Thursday, October 16, 2003

Joe. Mow. Flow.

Operating on the theory that walking and outdoors are an indisputably holistic and life-affirming combination, I struck out into the beautiful, clear, windy afternoon.

First off, I met Joe, who, noticing my Frankenstein Collar, and hearing about my smash-up, counseled me to sue Cell Phone Dude From Hell immediately. He would. If he were me. Even for the few gallons of unused gas that might have been in my poor old lavender Corolla when it met its maker ! For my pain and suffering. For my, goddamn it, lack of FUN ! Wink wink. I squatted to pat the cutesy little pup, Winston. It seemed pleased. Joe and I came to a quick agreement about how cell phones and driving do not mix.

I was going to head to Gore Place and scope out the sheep, but my Judge Judyesque chat w/ Joe so addled me that before I knew it, I was halfway to the river. Fair enough. Haven't been to the Chuck for weeks, since my days of weed and wildflower spotting.

Much to my surprise, someone (who?) has given the Charles River bike path a haircut !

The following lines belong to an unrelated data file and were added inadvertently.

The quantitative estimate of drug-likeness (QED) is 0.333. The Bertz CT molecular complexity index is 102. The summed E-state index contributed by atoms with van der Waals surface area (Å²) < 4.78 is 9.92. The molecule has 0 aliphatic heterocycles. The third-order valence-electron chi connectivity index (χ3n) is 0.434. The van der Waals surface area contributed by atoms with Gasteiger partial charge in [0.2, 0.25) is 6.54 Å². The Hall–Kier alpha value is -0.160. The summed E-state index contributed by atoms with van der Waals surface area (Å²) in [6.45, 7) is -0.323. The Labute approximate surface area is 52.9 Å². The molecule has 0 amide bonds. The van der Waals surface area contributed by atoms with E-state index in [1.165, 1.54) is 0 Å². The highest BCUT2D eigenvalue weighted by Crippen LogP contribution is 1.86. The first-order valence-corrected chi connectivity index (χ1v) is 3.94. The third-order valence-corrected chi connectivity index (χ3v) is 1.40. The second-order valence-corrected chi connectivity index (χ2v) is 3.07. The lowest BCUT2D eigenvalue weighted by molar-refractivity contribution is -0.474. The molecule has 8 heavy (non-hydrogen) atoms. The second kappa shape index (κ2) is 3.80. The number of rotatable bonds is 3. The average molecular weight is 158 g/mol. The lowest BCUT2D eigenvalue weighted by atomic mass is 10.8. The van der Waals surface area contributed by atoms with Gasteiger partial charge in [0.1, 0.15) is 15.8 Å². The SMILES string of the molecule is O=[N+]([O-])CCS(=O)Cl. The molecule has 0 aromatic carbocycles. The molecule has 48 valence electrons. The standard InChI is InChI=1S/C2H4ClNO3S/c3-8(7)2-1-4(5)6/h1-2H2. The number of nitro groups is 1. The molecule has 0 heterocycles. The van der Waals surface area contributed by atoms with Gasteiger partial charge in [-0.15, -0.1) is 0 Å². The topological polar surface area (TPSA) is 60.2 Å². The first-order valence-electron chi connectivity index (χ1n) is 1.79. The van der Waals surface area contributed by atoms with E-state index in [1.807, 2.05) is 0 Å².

All those luxuriant ranks of hosannah-waving horseweed are GONE ! Mowed to a flat lawn. Along with many of the other overgrown stands of weed and vine. Not, I suppose, in a bad or ugly way, but in a way that clears out for next year's growth -- and there's plenty left to observe, naturally -- but, gosh, it looks different !

The beautiful phragmites have been decapitated, but that outlandish, tall and delicate grass I couldn't identify, with the spare calligraphic seedhead w/ orange and purple fuzzy tongues, that's still there -- the seeds involuted to a spare dull brown. I was glad to see them. The loosestrife has all gone out. Snuffed brown wicks. The tendrilled grape-vine like thing near the footbridge, with the small white flowers has sprouted huge, wild, spiky green pods. The only color, now, is from the late blooming asters -- purple, and white. The bees were going at it. Waxy fruits were everywhere: light dusty blue (?holly), red,
dark blue. Plus choke cherries, and nightshade berries. A few evening primrose still had a yellow petal or two, but, by and large, the world was busily going to seed in a million shades of brown.

I felt very happy. There was wind, and movement, and the sound of the wind. There was the smell of the water, and the cascade of memories that invokes. Ducks on the water -- some mallards with their shiny green heads. Birds fluttering in the underbrush. Seeing and hearing and thinking and the world seemed one seamless flow.

May all beings be as happy as I was in that moment, and as at peace.

No comments: